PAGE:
What is worse is that if we observe the current urban conditions in the Middle-East, it’s frankly pathetic. People litter, dependence on fossil fuels is outrageous, no emission testing for cars, no heavy use of public transportation, smoking laws are too forgiving, no response to sustainable design, and no clear infrastructural plans. As much as people marvel at Dubai, it’s a monstrosity and embarrassment both at an aesthetic / design perspective, but more so at an environmental standpoint. Dubai is rapidly densifying but many of the buildings still depend on natural gas for electricity and their water supply is next to nothing. We also cannot neglect the fact of how horrendous the labor laws are for construction workers (mainly Southeast Asian), which is a by-product of Dubai’s densification initiatives.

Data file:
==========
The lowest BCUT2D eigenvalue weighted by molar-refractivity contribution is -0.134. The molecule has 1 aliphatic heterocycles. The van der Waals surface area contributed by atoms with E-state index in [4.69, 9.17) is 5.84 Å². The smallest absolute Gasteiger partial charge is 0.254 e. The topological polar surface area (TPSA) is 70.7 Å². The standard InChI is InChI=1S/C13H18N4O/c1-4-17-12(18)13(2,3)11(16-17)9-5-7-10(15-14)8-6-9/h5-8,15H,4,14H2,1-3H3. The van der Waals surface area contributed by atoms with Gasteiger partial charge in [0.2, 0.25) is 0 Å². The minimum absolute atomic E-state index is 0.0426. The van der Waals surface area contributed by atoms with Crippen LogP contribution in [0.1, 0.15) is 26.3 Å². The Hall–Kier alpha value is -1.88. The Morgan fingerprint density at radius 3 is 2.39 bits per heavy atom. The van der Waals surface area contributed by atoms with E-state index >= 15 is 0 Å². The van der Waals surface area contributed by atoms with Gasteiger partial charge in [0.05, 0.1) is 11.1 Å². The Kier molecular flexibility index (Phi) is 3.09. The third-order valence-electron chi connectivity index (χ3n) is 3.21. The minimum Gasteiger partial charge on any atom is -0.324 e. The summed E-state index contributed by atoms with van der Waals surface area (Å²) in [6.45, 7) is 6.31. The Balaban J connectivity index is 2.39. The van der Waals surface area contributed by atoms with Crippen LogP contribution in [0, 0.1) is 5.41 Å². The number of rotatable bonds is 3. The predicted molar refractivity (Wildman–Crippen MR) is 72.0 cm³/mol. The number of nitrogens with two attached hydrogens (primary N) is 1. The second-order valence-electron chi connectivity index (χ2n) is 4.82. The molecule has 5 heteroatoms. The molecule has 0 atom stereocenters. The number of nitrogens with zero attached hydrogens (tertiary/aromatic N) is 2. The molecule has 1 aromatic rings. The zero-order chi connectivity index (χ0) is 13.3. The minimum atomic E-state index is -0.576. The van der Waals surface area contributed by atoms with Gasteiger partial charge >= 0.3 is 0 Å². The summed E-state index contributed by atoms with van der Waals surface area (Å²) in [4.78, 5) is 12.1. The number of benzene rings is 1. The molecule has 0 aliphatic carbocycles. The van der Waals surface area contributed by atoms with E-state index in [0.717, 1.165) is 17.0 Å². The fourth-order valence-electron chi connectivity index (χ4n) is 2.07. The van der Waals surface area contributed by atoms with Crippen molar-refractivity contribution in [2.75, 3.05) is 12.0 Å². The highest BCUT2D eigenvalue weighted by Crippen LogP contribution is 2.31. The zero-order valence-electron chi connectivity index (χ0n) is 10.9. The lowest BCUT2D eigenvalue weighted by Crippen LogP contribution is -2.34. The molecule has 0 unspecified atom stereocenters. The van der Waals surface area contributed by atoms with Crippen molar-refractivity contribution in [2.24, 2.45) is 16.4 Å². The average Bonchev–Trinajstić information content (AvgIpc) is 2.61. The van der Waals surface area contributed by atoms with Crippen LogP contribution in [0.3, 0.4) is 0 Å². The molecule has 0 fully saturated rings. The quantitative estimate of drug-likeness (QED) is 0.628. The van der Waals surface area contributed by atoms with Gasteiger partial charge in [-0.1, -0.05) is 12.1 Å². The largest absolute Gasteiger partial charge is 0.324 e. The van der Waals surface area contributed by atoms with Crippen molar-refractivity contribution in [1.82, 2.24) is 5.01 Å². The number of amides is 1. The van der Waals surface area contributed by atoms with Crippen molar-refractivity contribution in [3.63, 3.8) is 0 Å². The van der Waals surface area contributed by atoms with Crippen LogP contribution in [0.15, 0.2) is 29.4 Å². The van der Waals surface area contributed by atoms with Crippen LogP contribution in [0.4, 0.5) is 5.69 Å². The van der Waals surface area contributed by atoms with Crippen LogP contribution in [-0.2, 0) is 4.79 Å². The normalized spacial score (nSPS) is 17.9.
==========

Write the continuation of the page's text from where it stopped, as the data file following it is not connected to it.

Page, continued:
I highly recommend a book called “Architecture for the Poor.” It was written by Hassan Fathy, an Egyptian Architect. I consider this book the magnum opus of sustainable and humanitarian architecture and planning. Fathy aided the Falahees in the relocation plan from the Valley of the Kings / Queens to West Luxor, “New Gourna.” The majority of settlement was self initiated where Fathy taught the people how to build their own homes, canals, rivers, stalls, bathrooms, etc. The project was both socially and environmentally sustainable and renewable. Fathy goes into great detail about the entire project, from start to finish, and does not hide it’s ultimate failures – which was a cultural failure.